DROSPIRENONE; ETHINYL ESTRADIOL (dro SPY re nown; ETH in il es tra DYE ole) is an oral contraceptive (birth control pill). This medicine combines two types of female hormones, an estrogen and a progestin. It is used to prevent ovulation and pregnancy.
Take this medicine by mouth. To reduce nausea, this medicine may be taken with food. Follow the directions on the prescription label. Take this medicine at the same time each day and in the order directed on the package. Do not take your medicine more often than directed.
A patient package insert for the product will be given with each prescription and refill. Read this sheet carefully each time. The sheet may change frequently.
Talk to your pediatrician regarding the use of this medicine in children. Special care may be needed. This medicine has been used in female children who have started having menstrual periods.
Side effects that you should report to your doctor or health care professional as soon as possible:
allergic reactions like skin rash, itching or hives, swelling of the face, lips, or tongue
breast tissue changes or discharge
changes in vision
confusion, trouble speaking or understanding
general ill feeling or flu-like symptoms
pain, swelling, warmth in the leg
right upper belly pain
shortness of breath
sudden numbness or weakness of the face, arm or leg
trouble walking, dizziness, loss of balance or coordination
unusual vaginal bleeding
yellowing of the eyes or skin
Side effects that usually do not require medical attention (report to your doctor or health care professional if they continue or are bothersome):
brown spots on the face
change in appetite
change in sexual desire
depressed mood or mood swings
fluid retention and swelling
stomach cramps or bloating
unusually weak or tired
Do not take this medicine with any of the following medications:
This medicine may also interact with the following medications:
antiviral medicines for HIV or AIDS
certain antibiotics like rifampin, rifabutin, rifapentine, and possibly penicillins or tetracyclines
certain diuretics like amiloride, spironolactone, triamterene
certain medicines for fungal infections like griseofulvin, ketoconazole, itraconazole
certain medications for high blood pressure or heart conditions like ACE-inhibitors, Angiotensin-II receptor blockers, eplerenone
certain medicines for seizures like carbamazepine, oxcarbazepine, phenobarbital, phenytoin
corticosteroid like hydrocortisone and prednisolone
medicines for diabetes, including pioglitazone
St. John's wort
his list may not describe all possible interactions. Give your health care provider a list of all the medicines, herbs, non-prescription drugs, or dietary supplements you use. Also tell them if you smoke, drink alcohol, or use illegal drugs. Some items may interact with your medicine.
If you miss a dose, refer to the patient information sheet you received with your medicine for direction. If you miss more than one pill, this medicine may not be as effective and you may need to use another form of birth control.
Keep out of the reach of children.
Store at room temperature between 15 and 30 degrees C (59 and 86 degrees F). Throw away any unused medicine after the expiration date.
They need to know if you have or ever had any of these conditions:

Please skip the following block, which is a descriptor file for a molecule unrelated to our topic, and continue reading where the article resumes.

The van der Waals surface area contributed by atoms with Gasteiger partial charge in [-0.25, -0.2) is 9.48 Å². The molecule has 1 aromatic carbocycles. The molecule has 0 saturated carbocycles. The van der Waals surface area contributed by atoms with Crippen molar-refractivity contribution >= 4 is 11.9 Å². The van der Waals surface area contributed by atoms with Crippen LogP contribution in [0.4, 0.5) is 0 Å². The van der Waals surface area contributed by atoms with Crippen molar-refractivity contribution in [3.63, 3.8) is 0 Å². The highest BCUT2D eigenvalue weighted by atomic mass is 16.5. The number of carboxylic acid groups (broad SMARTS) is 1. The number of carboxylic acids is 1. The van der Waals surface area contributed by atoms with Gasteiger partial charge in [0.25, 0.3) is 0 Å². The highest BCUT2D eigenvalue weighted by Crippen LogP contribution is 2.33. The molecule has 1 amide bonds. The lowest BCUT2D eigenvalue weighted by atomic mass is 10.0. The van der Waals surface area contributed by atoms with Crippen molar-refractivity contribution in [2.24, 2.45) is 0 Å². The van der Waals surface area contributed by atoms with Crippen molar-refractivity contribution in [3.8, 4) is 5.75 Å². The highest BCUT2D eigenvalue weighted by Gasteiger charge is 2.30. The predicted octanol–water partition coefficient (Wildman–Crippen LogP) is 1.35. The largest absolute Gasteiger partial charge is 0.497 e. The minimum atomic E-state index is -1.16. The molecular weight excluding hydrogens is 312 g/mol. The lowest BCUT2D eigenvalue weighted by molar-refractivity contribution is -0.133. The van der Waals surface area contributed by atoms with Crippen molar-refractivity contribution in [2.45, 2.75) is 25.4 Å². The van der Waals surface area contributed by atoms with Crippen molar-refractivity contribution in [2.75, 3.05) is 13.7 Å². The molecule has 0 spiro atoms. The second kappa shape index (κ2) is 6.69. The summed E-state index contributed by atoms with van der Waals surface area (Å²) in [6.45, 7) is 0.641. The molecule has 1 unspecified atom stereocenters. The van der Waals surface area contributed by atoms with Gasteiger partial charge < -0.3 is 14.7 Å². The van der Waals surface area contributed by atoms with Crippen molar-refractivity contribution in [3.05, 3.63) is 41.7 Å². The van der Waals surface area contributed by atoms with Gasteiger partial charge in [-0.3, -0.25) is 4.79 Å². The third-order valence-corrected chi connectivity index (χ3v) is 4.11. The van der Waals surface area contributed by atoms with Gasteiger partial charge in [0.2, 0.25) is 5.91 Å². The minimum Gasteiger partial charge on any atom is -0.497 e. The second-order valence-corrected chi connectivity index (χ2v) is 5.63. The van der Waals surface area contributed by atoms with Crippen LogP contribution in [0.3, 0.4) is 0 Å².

abnormal vaginal bleeding
adrenal gland disease
blood vessel disease or blood clots
breast, cervical, endometrial, ovarian, liver, or uterine cancer
heart disease or recent heart attack
high blood pressure
high potassium level
systemic lupus erythematosus (SLE)
an unusual or allergic reaction to estrogens, progestins, or other medicines, foods, dyes, or preservatives
pregnant or trying to get pregnant
Visit your doctor or health care professional for regular checks on your progress. You will need a regular breast and pelvic exam and Pap smear while on this medicine.
Use an additional method of contraception during the first cycle that you take these tablets.
If you have any reason to think you are pregnant, stop taking this medicine right away and contact your doctor or health care professional.
If you are taking this medicine for hormone related problems, it may take several cycles of use to see improvement in your condition.
Smoking increases the risk of getting a blood clot or having a stroke while you are taking birth control pills, especially if you are more than 35 years old. You are strongly advised not to smoke.
This medicine can make your body retain fluid, making your fingers, hands, or ankles swell. Your blood pressure can go up. Contact your doctor or health care professional if you feel you are retaining fluid.
This medicine can make you more sensitive to the sun. Keep out of the sun. If you cannot avoid being in the sun, wear protective clothing and use sunscreen. Do not use sun lamps or tanning beds/booths.
If you wear contact lenses and notice visual changes, or if the lenses begin to feel uncomfortable, consult your eye care specialist.
In some women, tenderness, swelling, or minor bleeding of the gums may occur. Notify your dentist if this happens. Brushing and flossing your teeth regularly may help limit this. See your dentist regularly and inform your dentist of the medicines you are taking.
If you are going to have elective surgery, you may need to stop taking this medicine before the surgery. Consult your health care professional for advice.
This medicine does not protect you against HIV infection (AIDS) or any other sexually transmitted diseases.